The Model A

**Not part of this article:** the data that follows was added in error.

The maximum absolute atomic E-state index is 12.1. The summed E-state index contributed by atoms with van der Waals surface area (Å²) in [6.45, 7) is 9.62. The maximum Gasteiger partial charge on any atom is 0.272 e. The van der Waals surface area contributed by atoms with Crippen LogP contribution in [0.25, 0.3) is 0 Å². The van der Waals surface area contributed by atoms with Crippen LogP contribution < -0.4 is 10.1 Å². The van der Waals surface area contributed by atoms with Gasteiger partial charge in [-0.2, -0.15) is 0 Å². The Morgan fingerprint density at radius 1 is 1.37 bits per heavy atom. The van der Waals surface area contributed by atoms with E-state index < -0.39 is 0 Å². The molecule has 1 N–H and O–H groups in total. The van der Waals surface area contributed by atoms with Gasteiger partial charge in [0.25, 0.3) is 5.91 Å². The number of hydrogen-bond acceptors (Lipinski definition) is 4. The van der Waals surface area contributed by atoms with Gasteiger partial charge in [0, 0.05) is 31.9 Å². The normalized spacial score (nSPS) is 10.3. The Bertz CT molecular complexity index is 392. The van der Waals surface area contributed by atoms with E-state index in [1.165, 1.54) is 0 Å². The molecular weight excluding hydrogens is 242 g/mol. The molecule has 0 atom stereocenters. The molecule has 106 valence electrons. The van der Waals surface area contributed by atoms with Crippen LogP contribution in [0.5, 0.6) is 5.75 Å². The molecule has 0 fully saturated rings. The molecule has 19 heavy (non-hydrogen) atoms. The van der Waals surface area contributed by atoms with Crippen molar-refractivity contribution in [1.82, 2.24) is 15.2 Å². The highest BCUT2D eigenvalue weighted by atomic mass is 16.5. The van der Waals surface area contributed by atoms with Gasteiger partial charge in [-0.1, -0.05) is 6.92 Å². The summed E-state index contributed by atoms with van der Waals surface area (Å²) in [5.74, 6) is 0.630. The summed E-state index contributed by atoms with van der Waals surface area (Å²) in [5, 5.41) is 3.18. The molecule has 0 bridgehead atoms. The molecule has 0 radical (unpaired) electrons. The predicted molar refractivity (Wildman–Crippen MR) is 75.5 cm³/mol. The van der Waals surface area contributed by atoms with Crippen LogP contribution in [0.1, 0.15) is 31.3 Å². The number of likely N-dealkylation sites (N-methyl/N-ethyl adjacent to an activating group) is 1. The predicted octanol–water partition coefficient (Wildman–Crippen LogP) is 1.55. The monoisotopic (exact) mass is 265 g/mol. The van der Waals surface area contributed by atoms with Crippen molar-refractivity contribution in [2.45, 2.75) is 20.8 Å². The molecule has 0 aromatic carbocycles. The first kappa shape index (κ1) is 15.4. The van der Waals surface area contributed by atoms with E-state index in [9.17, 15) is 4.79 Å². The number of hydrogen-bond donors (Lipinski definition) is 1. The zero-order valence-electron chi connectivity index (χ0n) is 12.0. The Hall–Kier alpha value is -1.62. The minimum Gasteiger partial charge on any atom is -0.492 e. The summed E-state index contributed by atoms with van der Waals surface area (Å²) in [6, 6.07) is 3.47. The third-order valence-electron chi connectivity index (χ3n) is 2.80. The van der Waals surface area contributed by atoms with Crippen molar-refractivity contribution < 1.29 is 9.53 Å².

This model was first recorded in the company’s records dating back to 1916.  It was furnished with an 8” work table.  In 1917, they produced a 12” machine and identified the two models as A-8 and A-12.  In 1918 they added a 16” machine and referred to this as A-16.  They continued with this same basic design with modifications until 1935.  In 1936, extensive changes were made in the Arter machines.  The Model A machines were split into two styles.  The Model A-1 machines were built in 8” and 12” sizes using the old sleeve bearings, etc. in the wheel and chuck spindles.  An improved Model A machine, designated as Model A-3, was built in 12” and 16” sizes.  This machine had ball bearings in the work spindle and the wheel spindle used a plain bearing on the wheel end and a ball bearing on the sheave end.  It also had a two-stage disk type clutch and brake which was a substantial improvement.  All machines of Model A-1 and A-3 series, whether 8”’, 12” or 16” chuck sizes, have a wheelhead driven by a flat belt.  The later Model A’s have a motor mounted on the wheelhead with a Reeves drive to chuck spindle. 

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